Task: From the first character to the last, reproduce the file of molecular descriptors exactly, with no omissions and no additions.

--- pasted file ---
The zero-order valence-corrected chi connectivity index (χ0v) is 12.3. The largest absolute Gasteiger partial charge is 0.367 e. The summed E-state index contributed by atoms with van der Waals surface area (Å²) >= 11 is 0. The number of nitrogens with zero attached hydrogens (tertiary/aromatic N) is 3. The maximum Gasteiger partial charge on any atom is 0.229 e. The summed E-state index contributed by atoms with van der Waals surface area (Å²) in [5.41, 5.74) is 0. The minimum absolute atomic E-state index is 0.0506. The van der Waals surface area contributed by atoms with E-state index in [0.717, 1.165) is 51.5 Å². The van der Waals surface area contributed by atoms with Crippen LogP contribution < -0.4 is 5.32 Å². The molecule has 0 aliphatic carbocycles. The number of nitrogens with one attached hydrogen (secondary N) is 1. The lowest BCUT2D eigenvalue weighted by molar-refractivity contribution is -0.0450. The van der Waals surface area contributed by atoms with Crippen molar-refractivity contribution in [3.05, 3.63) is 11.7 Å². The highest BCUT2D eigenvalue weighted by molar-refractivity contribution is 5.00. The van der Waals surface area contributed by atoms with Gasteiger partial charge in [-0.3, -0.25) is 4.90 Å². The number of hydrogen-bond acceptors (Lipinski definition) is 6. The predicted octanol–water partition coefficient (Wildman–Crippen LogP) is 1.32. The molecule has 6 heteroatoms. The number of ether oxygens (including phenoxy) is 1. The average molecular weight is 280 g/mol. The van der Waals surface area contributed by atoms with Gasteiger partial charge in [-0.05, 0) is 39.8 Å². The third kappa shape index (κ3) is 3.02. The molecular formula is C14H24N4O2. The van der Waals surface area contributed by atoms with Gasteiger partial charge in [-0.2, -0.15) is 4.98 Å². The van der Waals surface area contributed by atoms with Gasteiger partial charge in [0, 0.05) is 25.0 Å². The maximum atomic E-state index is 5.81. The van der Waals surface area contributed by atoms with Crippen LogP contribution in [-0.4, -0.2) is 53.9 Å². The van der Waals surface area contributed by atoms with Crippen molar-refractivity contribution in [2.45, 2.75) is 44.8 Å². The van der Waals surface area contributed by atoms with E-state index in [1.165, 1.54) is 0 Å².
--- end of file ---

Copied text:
The zero-order valence-corrected chi connectivity index (χ0v) is 12.3. The largest absolute Gasteiger partial charge is 0.367 e. The summed E-state index contributed by atoms with van der Waals surface area (Å²) >= 11 is 0. The number of nitrogens with zero attached hydrogens (tertiary/aromatic N) is 3. The maximum Gasteiger partial charge on any atom is 0.229 e. The summed E-state index contributed by atoms with van der Waals surface area (Å²) in [5.41, 5.74) is 0. The minimum absolute atomic E-state index is 0.0506. The van der Waals surface area contributed by atoms with E-state index in [0.717, 1.165) is 51.5 Å². The van der Waals surface area contributed by atoms with Crippen LogP contribution < -0.4 is 5.32 Å². The molecule has 0 aliphatic carbocycles. The number of nitrogens with one attached hydrogen (secondary N) is 1. The lowest BCUT2D eigenvalue weighted by molar-refractivity contribution is -0.0450. The van der Waals surface area contributed by atoms with Crippen molar-refractivity contribution in [3.05, 3.63) is 11.7 Å². The highest BCUT2D eigenvalue weighted by molar-refractivity contribution is 5.00. The van der Waals surface area contributed by atoms with Gasteiger partial charge in [-0.3, -0.25) is 4.90 Å². The number of hydrogen-bond acceptors (Lipinski definition) is 6. The predicted octanol–water partition coefficient (Wildman–Crippen LogP) is 1.32. The molecule has 6 heteroatoms. The number of ether oxygens (including phenoxy) is 1. The average molecular weight is 280 g/mol. The van der Waals surface area contributed by atoms with Gasteiger partial charge in [-0.05, 0) is 39.8 Å². The third kappa shape index (κ3) is 3.02. The molecular formula is C14H24N4O2. The van der Waals surface area contributed by atoms with Gasteiger partial charge in [-0.2, -0.15) is 4.98 Å². The van der Waals surface area contributed by atoms with Gasteiger partial charge in [0, 0.05) is 25.0 Å². The maximum atomic E-state index is 5.81. The van der Waals surface area contributed by atoms with Crippen LogP contribution in [-0.4, -0.2) is 53.9 Å². The van der Waals surface area contributed by atoms with Crippen molar-refractivity contribution in [2.45, 2.75) is 44.8 Å². The van der Waals surface area contributed by atoms with E-state index in [1.165, 1.54) is 0 Å².